US special counsel slams FBI probe of Trump-Russia collusion

US President Donald Trump (L) and Russian President Vladimir Putin shake hands ahead of a meeting in Helsinki on July 16, 2018AFP

The FBI investigation into alleged collusion between Russia and Donald Trump’s 2016 presidential campaign was based on flimsy evidence and seriously flawed, an independent US prosecutor said in a report published Monday.

Special Counsel John Durham was appointed in 2019 by then-president Trump’s attorney general Bill Barr to address allegations—made most prominently by Trump himself—that the Russia investigation was a political “witch hunt.”

Durham’s more than 300-page report follows a four-year investigation that continued under Barr’s successor, Attorney General Merrick Garland, an appointee of Democratic President Joe Biden.

The long-awaited report was highly critical of the origins of “Crossfire Hurricane,” the FBI’s probe into allegations of collusion between Russia and the Trump campaign.

“Neither US law enforcement nor the Intelligence Community appears to have possessed any actual evidence of collusion in their holdings at the commencement of the Crossfire Hurricane investigation,” the report said.

Durham, a former federal prosecutor, also said the FBI and Justice Department had displayed a double standard in the manner in which they investigated Trump and his 2016 rival for the White House, Democrat Hillary Clinton.

“The speed and manner in which the FBI opened and investigated Crossfire Hurricane during the presidential election season based on raw, unanalyzed, and uncorroborated intelligence also reflected a noticeable departure from how it approached prior matters involving possible attempted foreign election interference plans aimed at the Clinton campaign,” the report said.

Durham said that “senior FBI personnel displayed a serious lack of analytical rigor towards the information that they received, especially information received from politically-affiliated persons and entities.”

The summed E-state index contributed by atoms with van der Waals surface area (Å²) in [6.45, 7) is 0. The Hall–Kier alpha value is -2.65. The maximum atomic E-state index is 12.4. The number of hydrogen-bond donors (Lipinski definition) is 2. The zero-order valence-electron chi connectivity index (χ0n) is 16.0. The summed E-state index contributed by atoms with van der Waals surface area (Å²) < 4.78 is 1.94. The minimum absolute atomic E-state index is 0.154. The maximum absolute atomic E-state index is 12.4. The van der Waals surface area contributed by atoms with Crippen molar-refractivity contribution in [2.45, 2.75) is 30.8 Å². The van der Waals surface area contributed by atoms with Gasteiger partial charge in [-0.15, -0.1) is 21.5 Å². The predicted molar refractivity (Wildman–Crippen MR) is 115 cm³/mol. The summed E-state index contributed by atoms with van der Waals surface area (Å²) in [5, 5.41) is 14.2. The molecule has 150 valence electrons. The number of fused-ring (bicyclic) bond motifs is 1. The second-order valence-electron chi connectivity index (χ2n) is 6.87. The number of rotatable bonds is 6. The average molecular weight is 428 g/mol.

This led investigators to “act without appropriate objectivity or restraint in pursuing allegations of collusion or conspiracy between a US political campaign and a foreign power,” he said.

Trump, who is seeking the 2024 Republican presidential nomination, welcomed the Durham report in a post on his Truth Social platform.

“WOW! After extensive research, Special Counsel John Durham concludes the FBI never should have launched the Trump-Russia Probe!” Trump said.

“In other words, the American Public was scammed, just as it is being scammed right now by those who don’t want to see GREATNESS for AMERICA!” he added, apparently referring to the multiple ongoing criminal investigations targeting him.


In a statement, the FBI said the current leadership of the bureau has implemented dozens of corrective actions.

“Had those reforms been in place in 2016, the missteps identified in the report could have been prevented,” the FBI said in a statement.

Durham’s task, according to an order by then-attorney general Barr, was to look into the origins of Crossfire Hurricane, which was launched in July 2016, as well as special counsel Robert Mueller’s subsequent investigation initiated in May 2017.

Both homed in on Russian hacking and social media manipulation in favor of Trump in 2016, and multiple contacts between the Trump campaign and Russians.

The Mueller probe expanded that to cover alleged acts of obstruction by Trump.

In the end Mueller gained convictions of six members of the Trump campaign, and issued indictments of 25 Russians.

But Mueller found no evidence of criminal cooperation with Russia by the Trump campaign, and his evidence of alleged obstruction by Trump was rejected by Barr.

Durham’s investigation led to the indictments of a Russian national and a prominent Washington lawyer for making false statements to the FBI but both were acquitted.

The Russian, Igor Danchenko, was accused of supplying information for a report that contained unverified salacious information about Trump and Russia known as the “Steele dossier,” compiled by a former British intelligence agent, Christopher Steele.